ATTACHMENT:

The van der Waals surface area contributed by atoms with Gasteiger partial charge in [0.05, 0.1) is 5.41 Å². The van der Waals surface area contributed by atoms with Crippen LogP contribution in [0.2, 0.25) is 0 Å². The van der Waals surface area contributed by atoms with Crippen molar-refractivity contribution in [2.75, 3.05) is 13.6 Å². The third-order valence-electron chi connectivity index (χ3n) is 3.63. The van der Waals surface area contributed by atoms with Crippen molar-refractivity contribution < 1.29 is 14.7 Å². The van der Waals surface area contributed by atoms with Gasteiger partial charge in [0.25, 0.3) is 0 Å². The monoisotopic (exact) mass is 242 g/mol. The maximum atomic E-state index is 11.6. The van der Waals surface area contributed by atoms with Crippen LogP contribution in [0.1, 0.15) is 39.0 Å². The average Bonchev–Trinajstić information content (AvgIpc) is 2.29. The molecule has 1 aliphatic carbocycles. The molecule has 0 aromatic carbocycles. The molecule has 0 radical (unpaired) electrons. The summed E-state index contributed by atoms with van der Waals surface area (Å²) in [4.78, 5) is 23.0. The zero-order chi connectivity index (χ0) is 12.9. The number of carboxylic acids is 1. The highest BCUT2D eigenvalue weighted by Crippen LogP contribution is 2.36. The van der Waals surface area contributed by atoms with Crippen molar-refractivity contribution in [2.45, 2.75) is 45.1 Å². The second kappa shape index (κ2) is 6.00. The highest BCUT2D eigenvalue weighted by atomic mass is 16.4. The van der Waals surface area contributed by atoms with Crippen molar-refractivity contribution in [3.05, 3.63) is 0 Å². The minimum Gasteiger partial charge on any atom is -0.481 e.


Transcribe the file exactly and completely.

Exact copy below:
The van der Waals surface area contributed by atoms with Gasteiger partial charge in [0.05, 0.1) is 5.41 Å². The van der Waals surface area contributed by atoms with Crippen LogP contribution in [0.2, 0.25) is 0 Å². The van der Waals surface area contributed by atoms with Crippen molar-refractivity contribution in [2.75, 3.05) is 13.6 Å². The third-order valence-electron chi connectivity index (χ3n) is 3.63. The van der Waals surface area contributed by atoms with Crippen molar-refractivity contribution < 1.29 is 14.7 Å². The van der Waals surface area contributed by atoms with Gasteiger partial charge in [0.25, 0.3) is 0 Å². The monoisotopic (exact) mass is 242 g/mol. The maximum atomic E-state index is 11.6. The van der Waals surface area contributed by atoms with Crippen LogP contribution in [0.1, 0.15) is 39.0 Å². The average Bonchev–Trinajstić information content (AvgIpc) is 2.29. The molecule has 1 aliphatic carbocycles. The molecule has 0 aromatic carbocycles. The molecule has 0 radical (unpaired) electrons. The summed E-state index contributed by atoms with van der Waals surface area (Å²) in [4.78, 5) is 23.0. The zero-order chi connectivity index (χ0) is 12.9. The number of carboxylic acids is 1. The highest BCUT2D eigenvalue weighted by Crippen LogP contribution is 2.36. The van der Waals surface area contributed by atoms with Crippen molar-refractivity contribution in [2.45, 2.75) is 45.1 Å². The second kappa shape index (κ2) is 6.00. The highest BCUT2D eigenvalue weighted by atomic mass is 16.4. The van der Waals surface area contributed by atoms with Crippen molar-refractivity contribution in [3.05, 3.63) is 0 Å². The minimum Gasteiger partial charge on any atom is -0.481 e.